Kaki released into the Mackenzie

Photos: Supplied and John Allen
Photos: Supplied and John Allen
Members of Te Manahuna Aoraki and the Department of Conservation's Kaki Recovery Programme release 45 juvenile kaki at Mt Gerald Station on Thursday.

In total, 130 juvenile and sub-adult kaki, or black stilts, were released on to the edge of a riverbed in the Mackenzie Basin in batches last week.

Department of Conservation senior biodiversity ranger Dean Nelson said the more than 2200 traps set in the habitat for the world's rarest wading bird by Te Manahuna Aoraki would increase the birds' chances of survival.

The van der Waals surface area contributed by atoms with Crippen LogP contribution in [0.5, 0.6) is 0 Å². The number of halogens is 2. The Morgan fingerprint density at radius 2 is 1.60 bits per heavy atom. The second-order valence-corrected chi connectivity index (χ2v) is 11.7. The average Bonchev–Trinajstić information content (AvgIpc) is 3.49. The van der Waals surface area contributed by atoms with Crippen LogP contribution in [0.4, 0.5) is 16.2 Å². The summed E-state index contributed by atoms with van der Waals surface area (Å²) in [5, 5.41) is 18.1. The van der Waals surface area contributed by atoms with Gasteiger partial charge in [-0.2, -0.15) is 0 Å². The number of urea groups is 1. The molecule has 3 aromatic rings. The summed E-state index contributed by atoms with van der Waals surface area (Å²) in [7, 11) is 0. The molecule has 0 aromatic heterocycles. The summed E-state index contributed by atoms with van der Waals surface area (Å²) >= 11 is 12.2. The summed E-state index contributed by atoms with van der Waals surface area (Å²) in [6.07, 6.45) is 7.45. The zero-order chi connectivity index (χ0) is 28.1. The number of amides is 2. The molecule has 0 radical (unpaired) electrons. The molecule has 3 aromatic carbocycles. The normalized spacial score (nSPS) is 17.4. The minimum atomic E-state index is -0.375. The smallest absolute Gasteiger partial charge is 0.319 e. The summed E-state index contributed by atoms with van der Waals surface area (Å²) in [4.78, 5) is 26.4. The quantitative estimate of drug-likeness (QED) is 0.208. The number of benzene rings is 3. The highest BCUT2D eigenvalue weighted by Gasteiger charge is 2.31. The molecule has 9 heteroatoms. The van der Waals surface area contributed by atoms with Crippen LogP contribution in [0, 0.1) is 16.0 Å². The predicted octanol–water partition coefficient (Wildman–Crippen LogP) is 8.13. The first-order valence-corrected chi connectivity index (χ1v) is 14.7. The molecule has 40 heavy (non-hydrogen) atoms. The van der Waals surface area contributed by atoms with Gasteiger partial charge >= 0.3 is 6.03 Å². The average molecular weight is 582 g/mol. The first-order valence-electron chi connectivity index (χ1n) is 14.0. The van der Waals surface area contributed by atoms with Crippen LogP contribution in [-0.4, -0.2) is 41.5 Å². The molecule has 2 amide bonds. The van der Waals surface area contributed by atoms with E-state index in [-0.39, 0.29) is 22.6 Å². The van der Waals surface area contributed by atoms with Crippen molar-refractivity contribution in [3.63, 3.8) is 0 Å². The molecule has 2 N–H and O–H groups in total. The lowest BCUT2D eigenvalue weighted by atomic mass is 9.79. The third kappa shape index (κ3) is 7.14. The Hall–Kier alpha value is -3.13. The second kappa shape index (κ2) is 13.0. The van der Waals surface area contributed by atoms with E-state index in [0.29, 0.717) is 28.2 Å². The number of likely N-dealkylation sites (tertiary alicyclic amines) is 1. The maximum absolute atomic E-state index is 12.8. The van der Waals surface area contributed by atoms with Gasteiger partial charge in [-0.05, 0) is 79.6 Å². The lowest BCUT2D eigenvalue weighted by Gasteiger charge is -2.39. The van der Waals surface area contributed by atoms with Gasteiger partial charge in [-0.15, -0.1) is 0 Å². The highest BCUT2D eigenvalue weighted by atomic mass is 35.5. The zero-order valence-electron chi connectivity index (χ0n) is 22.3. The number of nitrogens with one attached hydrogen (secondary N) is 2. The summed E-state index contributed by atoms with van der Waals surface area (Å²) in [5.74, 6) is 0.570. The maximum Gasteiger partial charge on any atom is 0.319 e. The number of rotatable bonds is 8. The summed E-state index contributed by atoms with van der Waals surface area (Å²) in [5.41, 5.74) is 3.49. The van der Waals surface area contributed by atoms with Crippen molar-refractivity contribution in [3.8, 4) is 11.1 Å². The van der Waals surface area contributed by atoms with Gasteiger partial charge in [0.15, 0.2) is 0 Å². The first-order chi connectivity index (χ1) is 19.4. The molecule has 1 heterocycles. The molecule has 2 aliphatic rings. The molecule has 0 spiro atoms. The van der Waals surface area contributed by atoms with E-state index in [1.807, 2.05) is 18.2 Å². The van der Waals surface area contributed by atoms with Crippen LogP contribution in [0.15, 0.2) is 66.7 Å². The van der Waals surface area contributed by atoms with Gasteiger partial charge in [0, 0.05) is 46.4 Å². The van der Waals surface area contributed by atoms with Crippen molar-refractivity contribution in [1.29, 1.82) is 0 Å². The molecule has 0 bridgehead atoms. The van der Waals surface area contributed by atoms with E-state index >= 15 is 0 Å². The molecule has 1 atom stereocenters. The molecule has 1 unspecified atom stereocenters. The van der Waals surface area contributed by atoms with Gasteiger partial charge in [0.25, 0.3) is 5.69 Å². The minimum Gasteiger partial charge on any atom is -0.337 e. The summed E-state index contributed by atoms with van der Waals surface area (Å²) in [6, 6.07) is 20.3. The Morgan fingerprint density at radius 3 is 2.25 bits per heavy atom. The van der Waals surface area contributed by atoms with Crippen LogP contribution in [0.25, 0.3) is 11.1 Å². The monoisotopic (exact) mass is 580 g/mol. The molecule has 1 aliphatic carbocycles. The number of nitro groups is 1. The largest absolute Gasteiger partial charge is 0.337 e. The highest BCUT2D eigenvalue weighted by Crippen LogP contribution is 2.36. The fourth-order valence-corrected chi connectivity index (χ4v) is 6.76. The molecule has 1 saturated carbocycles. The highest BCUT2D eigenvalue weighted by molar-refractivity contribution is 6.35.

A young kaki steps quickly through the Godley River valley.
A young kaki steps quickly through the Godley River valley.
"Previously, fewer than 30% of the young birds released in the Godley and lower Cass Valleys were surviving to become adults, whereas in areas with significant trapping like the Tasman valley, the survival rate is 50%," he said.

There are only 129 adult kaki living in the wild.

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